I have lived a very blessed life. My parents worked long hours and sacrificed a lot to give me the best opportunities possible. I went from the Southside of San Antonio to Central Catholic, Yale, and Stanford. When you’re blessed like that, you give back at every available opportunity because, as Central Catholic taught me, it is always one’s duty to put service before self.

When I was a college student at Yale, I gave back by volunteering on a local campaign. One day, I turned in some vote-by-mail applications the campaign had collected. The city clerk who accepted them instructed me to sign the applications as a witness even though I was not present when they were completed. I did so. Later, I found myself standing before a judge, accused of making a “false statement” for signing the applications. Thankfully, my error was recognized for what it was—a young person, eager to help people vote, following the orders of a public official—and the judge dismissed the charges.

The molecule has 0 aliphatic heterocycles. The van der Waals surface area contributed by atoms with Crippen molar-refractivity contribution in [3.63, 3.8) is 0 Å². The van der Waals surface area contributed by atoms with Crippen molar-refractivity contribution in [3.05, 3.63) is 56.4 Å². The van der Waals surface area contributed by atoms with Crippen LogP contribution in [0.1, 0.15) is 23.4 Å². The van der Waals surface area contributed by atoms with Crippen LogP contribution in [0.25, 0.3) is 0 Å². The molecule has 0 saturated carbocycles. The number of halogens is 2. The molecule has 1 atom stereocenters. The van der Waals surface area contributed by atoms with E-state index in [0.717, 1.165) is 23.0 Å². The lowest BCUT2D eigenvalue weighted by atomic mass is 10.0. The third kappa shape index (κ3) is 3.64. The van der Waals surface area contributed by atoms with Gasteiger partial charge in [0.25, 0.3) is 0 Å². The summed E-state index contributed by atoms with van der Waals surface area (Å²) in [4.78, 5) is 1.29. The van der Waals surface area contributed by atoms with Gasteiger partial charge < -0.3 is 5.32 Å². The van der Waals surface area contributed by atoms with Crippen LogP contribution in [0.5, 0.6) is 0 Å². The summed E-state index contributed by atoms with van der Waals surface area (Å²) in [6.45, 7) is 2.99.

As embarrassing as the incident was, it taught me some important lessons—principally, to be diligent about the details. This has made me a better lawyer and entrepreneur, and it will make me a better councilperson. Moreover, I never let the incident dissuade me from public service. I graduated from Yale, promoted economic empowerment through non-profit work, founded a voting rights group at Stanford Law School, helped my hometown pass Pre-K 4 SA, and built a career in technology and law. When you make a mistake, you learn from it and move on. After all, public service is about others—not oneself.